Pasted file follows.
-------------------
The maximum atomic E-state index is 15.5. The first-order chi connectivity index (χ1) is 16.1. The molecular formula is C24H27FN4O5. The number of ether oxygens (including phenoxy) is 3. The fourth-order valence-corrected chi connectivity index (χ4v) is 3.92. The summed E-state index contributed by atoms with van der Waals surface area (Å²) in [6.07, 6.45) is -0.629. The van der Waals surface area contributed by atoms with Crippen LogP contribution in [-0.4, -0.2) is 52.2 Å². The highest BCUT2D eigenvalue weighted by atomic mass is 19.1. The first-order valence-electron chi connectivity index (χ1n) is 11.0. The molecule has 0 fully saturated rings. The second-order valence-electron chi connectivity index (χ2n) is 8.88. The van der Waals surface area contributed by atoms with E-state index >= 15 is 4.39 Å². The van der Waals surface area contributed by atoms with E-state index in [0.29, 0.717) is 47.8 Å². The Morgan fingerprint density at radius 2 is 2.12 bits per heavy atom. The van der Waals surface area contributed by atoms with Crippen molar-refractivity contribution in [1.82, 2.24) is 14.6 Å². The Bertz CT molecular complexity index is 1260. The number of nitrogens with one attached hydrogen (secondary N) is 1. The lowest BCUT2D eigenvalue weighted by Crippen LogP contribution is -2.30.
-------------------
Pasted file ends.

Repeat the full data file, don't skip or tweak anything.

The maximum atomic E-state index is 15.5. The first-order chi connectivity index (χ1) is 16.1. The molecular formula is C24H27FN4O5. The number of ether oxygens (including phenoxy) is 3. The fourth-order valence-corrected chi connectivity index (χ4v) is 3.92. The summed E-state index contributed by atoms with van der Waals surface area (Å²) in [6.07, 6.45) is -0.629. The van der Waals surface area contributed by atoms with Crippen LogP contribution in [-0.4, -0.2) is 52.2 Å². The highest BCUT2D eigenvalue weighted by atomic mass is 19.1. The first-order valence-electron chi connectivity index (χ1n) is 11.0. The molecule has 0 fully saturated rings. The second-order valence-electron chi connectivity index (χ2n) is 8.88. The van der Waals surface area contributed by atoms with E-state index >= 15 is 4.39 Å². The van der Waals surface area contributed by atoms with E-state index in [0.29, 0.717) is 47.8 Å². The Morgan fingerprint density at radius 2 is 2.12 bits per heavy atom. The van der Waals surface area contributed by atoms with Crippen molar-refractivity contribution in [1.82, 2.24) is 14.6 Å². The Bertz CT molecular complexity index is 1260. The number of nitrogens with one attached hydrogen (secondary N) is 1. The lowest BCUT2D eigenvalue weighted by Crippen LogP contribution is -2.30.